So how does this affect non-commercial uses of the Internet? IMHO, the closer the use is to a business use, the worse is the problem of bad metadata. For example, the high-energy physics community does not see much of a problem, while movie fans run into the bad metadata problem all the time. (When GE starts marketing the Home Synchrotron 9000 with optional electron sorter, then the high-energy physics people will have something to worry about.)
To market or sell on the Internet or elsewhere ofttimes one needs only to be persuasive not truthful. Truthful information, however, is vital for Semantic Web technologies without (enough) truthful information, the Semantic Web technologies (still in their infancy on the Internet) will undergo "failure to thrive."
Will we see widespread adoption of the Semantic Web technologies? Sure. Where will we see them? Inside Intranets and between co-operating groups on the Net. It is a failure of human character, not of the Semantic Web technologies, that they will see only marginal use on the major portion of the public Internet. Whether you view it as a hopefully temporary lack of character on the part of the general public, or as more evidence of Original Sin, the fact remains many members of the Internet's population will not always provide you with accurate information, especially when they stand to gain by deceiving you. Therein lies the problem when technology comes into conflict with human nature, human nature wins every time. I am looking forward to the widespread adoption of Semantic Web technologies, but I have little expectation that those self-same technologies will prove to be a panacea for general Web searches.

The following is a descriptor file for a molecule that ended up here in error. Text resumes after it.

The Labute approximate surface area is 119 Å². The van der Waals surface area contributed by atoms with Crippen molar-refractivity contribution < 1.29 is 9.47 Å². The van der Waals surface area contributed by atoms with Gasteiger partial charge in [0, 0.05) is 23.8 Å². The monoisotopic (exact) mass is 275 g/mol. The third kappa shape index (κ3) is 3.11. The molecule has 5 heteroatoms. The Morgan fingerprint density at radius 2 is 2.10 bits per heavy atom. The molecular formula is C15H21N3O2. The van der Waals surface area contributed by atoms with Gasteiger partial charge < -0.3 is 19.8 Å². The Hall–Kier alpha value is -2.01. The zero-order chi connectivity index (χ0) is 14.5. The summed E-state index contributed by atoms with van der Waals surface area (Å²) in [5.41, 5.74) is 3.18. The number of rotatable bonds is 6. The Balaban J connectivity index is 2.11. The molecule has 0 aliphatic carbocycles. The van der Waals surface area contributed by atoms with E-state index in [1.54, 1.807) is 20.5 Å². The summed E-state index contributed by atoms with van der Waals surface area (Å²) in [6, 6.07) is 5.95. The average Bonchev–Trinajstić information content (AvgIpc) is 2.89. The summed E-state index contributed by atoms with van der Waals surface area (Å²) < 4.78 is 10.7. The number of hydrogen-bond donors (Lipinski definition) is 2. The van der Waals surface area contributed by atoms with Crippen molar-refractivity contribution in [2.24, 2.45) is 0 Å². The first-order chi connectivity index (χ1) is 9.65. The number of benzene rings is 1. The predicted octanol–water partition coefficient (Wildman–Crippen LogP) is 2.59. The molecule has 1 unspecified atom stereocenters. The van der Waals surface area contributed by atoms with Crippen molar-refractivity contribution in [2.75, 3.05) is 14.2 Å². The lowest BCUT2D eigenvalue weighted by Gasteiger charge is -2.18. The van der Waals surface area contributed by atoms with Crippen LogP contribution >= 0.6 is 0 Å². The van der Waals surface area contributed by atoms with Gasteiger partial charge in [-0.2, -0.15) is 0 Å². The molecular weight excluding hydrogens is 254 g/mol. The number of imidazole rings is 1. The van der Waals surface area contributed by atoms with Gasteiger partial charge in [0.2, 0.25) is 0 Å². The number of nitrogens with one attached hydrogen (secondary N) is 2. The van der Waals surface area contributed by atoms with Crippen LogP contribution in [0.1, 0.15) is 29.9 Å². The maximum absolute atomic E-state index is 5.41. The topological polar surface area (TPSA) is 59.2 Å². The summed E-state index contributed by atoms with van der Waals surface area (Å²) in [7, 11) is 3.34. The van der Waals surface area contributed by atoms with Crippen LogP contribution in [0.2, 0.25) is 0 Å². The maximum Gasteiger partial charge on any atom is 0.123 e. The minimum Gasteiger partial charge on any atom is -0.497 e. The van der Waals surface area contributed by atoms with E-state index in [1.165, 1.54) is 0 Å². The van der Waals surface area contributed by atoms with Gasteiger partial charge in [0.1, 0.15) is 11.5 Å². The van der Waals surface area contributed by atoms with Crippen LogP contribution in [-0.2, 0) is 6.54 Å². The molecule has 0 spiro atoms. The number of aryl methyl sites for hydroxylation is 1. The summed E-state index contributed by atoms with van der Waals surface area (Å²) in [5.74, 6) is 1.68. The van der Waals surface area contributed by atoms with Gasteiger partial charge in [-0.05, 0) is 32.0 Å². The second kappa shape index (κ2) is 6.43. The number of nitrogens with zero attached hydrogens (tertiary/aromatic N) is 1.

It comes down to a matter of trust. Semantic Web technologies were designed to function in a trusting environment academics don't usually expect that other academics will deliberately lie to them on technical matters. (Who is favored to become Department Chair is another matter.) The Public Internet, on the other hand, includes those who would deceive and delude the rest of us if they thought they stood to gain by their falsehoods. Semantic Web technologies will need to engage both positive and negative feedback loops (positive for accurate information and negative for inaccurate information) so that these technologies only perform accurate reasoning about the information on the Web and what are search hits but the results of reasoning about whether certain webpages are relevant to our search request?
Google's PageRank algorithm, and others of that ilk, will continue to help the most with Internet searches for the near future, as they harness the power of public opinion in the form of positive and negative feedback loops the false publicity of botnet-pumped link counts is not enough to outweigh the mass of known-good links by the multitudes of real people on the Internet. Only by harnessing something like Google's PageRank can the Semantic Web technologies become a major force in searching through and reasoning about all of the World Wide Web.